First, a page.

It seems crazy that Craig Kimbrel could still be unsigned this deep into the offseason, even if his asking price has reportedly been steep.
The 30-year-old right-hander has been one of MLB's most dominant, consistent closers this decade -- maybe ever. He's averaged 42 saves a year over his eight full seasons, and struck out 41.6 percent of the batters he's faced. And since Kimbrel is a reliever, he'd theoretically have a spot on any contender, as every team can always use more bullpen depth.
The flip side, of course, could be his aforementioned asking price. The market for relievers seemingly peaked following the 2016 season, when Aroldis Chapman, Kenley Jansen, and Mark Melancon all signed deals in excess of $60 million. While Chapman has performed about as well as expected, Jansen has battled some health issues, and Melancon has been a big disappointment.
Last offseason, the biggest reliever deal was given to Wade Davis (three years, $52 million). His first year in Colorado was a disappointment (4.13 ERA, 3.65 FIP), and the overall success rate of those contracts is likely giving teams pause as they evaluate Kimbrel -- not to mention the fact that teams don't get to buy his past few seasons, they are bidding on his next few seasons.
So what could teams be seeing that's making them hesitant to give Kimbrel the deal he wants? Let's investigate.
Kimbrel's velocity (and spin) dipped in 2018
Kimbrel's fastball was still in the upper-90s last season, one of the Majors' faster heaters. But he also lost more than a mile per hour. After averaging 98-plus mph for three straight years, including 98.3 mph in 2017, Kimbrel's average four-seam velocity dipped to 97.1 mph in '18, a 1.2 mph drop.
Along with the velocity, Kimbrel's fastball spin was also lower in 2018 compared to the first three seasons of Statcast tracking. He averaged 2,356 rpm last season, down from 2,428 rpm in '17, 2,455 rpm in '16 and 2,452 rpm in '15.
In one sense, that's normal, as an individual pitcher's spin tends to increase with his velocity. But Kimbrel's spin rate has also decreased relative to his velocity, which you can see by looking at the ratio between the two numbers -- his rpm divided by his mph (coined as "Bauer Units" over at Driveline Baseball).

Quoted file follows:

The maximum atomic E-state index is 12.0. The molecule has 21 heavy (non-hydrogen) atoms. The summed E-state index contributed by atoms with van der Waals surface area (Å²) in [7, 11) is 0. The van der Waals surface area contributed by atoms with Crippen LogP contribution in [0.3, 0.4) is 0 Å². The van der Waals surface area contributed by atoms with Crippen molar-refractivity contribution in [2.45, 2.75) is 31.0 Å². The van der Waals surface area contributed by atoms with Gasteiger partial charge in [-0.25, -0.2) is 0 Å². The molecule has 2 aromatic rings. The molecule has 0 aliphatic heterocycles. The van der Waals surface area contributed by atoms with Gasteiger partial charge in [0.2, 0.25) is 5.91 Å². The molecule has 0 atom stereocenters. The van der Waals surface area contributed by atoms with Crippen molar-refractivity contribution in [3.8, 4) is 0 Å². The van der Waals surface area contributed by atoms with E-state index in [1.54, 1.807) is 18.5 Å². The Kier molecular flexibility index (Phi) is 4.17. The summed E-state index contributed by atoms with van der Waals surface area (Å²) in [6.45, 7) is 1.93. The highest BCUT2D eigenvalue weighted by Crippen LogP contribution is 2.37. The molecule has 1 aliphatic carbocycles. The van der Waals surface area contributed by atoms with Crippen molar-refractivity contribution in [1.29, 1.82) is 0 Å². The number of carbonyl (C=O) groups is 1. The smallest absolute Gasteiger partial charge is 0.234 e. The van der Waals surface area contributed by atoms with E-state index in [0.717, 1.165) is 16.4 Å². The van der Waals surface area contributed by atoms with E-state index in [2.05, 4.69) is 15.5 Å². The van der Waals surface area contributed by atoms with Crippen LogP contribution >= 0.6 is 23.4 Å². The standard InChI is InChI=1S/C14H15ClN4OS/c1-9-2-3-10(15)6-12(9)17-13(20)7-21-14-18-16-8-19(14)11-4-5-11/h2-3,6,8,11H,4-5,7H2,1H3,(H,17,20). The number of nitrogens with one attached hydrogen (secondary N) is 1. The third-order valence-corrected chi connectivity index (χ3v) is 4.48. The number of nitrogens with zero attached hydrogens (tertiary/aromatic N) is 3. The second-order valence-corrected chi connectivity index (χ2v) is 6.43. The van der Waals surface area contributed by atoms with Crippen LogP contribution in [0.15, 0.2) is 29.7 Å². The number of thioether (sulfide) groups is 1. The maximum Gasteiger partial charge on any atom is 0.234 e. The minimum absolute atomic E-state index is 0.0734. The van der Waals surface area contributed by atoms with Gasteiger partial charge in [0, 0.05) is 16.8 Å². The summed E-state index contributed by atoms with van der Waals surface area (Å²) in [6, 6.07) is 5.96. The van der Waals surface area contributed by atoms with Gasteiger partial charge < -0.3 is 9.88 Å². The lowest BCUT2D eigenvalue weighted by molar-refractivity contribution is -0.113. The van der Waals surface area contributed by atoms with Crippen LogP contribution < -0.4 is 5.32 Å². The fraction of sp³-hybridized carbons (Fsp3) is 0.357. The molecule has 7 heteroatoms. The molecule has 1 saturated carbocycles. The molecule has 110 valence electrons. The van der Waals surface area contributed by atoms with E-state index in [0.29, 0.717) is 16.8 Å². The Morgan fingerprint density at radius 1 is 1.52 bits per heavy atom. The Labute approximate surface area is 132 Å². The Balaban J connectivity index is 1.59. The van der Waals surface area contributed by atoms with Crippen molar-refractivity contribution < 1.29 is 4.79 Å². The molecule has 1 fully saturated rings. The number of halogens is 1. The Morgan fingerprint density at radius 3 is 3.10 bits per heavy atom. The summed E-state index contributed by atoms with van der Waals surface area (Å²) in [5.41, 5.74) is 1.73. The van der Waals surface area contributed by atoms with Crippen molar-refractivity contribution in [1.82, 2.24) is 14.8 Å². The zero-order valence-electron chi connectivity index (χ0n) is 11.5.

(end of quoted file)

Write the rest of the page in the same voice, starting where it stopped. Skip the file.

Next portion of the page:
Why would that matter? Well, high spin on a four-seamer is what gives it the "rising fastball" effect, as the pitch resists the effects of gravity slightly longer. That helps get swing-and-misses, especially up in the zone, where Kimbrel has increasingly liked to work.
Over the last two seasons, Kimbrel has elevated his four-seamer (thrown it in the upper-third of the strike zone or higher) 60.3 percent of the time. That's the 10th-highest rate among the 164 pitchers who've thrown at least 1,000 four-seamers since 2017. If he's losing some of the spin that gives his fastball its rise, those pitches could be less effective for him.
Kimbrel lost the zone
This might be the bigger problem. Kimbrel threw a lot fewer strikes last season.
In 2017, 51.0 percent of Kimbrel's pitches were in the strike zone, which put him in the top quarter of the league in terms of attacking the zone. He had the overpowering stuff to make it work: Hitters only made contact on 66.8 percent of their swings against Kimbrel's pitches inside the zone, the second-lowest in-zone contact rate in baseball.
But in 2018, Kimbrel's in-zone rate dropped all the way down to 43.4 percent -- ninth-lowest of 267 pitchers who threw at least 1,000 total pitches last year. That's a huge decrease: 7.6 percent, the largest decrease in zone rate among the 172 pitchers who threw at least 1,000 pitches in both '17 and '18.
Kimbrel's lack of strike-throwing might also have made it easier for hitters to zero in when he did come into the zone. Hitters swung more when Kimbrel threw a strike in 2018 (especially when he threw pitches middle-middle), and made more contact when they did.
Last season, hitters made contact on 74.8 percent of their swings against Kimbrel's pitches inside the zone, compared to 66.8 percent in 2017. That 8 percent increase in contact rate was the fourth-largest among 248 pitchers who generated at least 250 swings on pitches in the strike zone in both '17 and '18.
This is the second time in three seasons that Kimbrel's had control issues. His 12.6 percent walk rate in 2018 looked a lot like the 13.6 percent mark he posted in '16, when he had the worst statistical season of his career. If teams are worried about Kimbrel's control becoming an ongoing problem, especially after a wild postseason in which his walk rate spiked to 16 percent, that could be hurting his market. Additionally, he posted a 3.13 FIP, which is the highest of his career, and that figure ranked 46th among qualified relievers.
Of course, it's all a balance. Kimbrel's swing-and-miss and strikeout numbers are still elite, and he gets hitters to chase a lot. His expected metrics -- based on walks, strikeouts and quality of contact allowed -- continue to rank highly. But there have been dips in a few key areas. It just depends on how much weight teams are putting on them.